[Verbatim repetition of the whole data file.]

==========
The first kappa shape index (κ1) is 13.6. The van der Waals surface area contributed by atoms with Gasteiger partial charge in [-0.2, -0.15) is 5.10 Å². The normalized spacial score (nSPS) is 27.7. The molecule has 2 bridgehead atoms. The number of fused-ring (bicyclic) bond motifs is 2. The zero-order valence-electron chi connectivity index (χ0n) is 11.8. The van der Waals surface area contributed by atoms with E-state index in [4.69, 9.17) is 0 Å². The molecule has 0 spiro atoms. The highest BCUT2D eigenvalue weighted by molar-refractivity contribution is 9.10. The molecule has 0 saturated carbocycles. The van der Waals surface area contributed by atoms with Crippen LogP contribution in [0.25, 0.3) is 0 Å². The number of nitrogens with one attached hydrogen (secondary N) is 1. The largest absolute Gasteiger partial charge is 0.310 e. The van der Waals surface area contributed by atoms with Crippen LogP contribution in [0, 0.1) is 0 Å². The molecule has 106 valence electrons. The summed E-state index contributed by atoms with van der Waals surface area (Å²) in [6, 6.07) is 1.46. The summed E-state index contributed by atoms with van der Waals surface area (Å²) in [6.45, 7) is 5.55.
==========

The first kappa shape index (κ1) is 13.6. The van der Waals surface area contributed by atoms with Gasteiger partial charge in [-0.2, -0.15) is 5.10 Å². The normalized spacial score (nSPS) is 27.7. The molecule has 2 bridgehead atoms. The number of fused-ring (bicyclic) bond motifs is 2. The zero-order valence-electron chi connectivity index (χ0n) is 11.8. The van der Waals surface area contributed by atoms with E-state index in [4.69, 9.17) is 0 Å². The molecule has 0 spiro atoms. The highest BCUT2D eigenvalue weighted by molar-refractivity contribution is 9.10. The molecule has 0 saturated carbocycles. The van der Waals surface area contributed by atoms with Crippen LogP contribution in [0.25, 0.3) is 0 Å². The number of nitrogens with one attached hydrogen (secondary N) is 1. The largest absolute Gasteiger partial charge is 0.310 e. The van der Waals surface area contributed by atoms with Crippen LogP contribution in [0, 0.1) is 0 Å². The molecule has 106 valence electrons. The summed E-state index contributed by atoms with van der Waals surface area (Å²) in [6, 6.07) is 1.46. The summed E-state index contributed by atoms with van der Waals surface area (Å²) in [6.45, 7) is 5.55.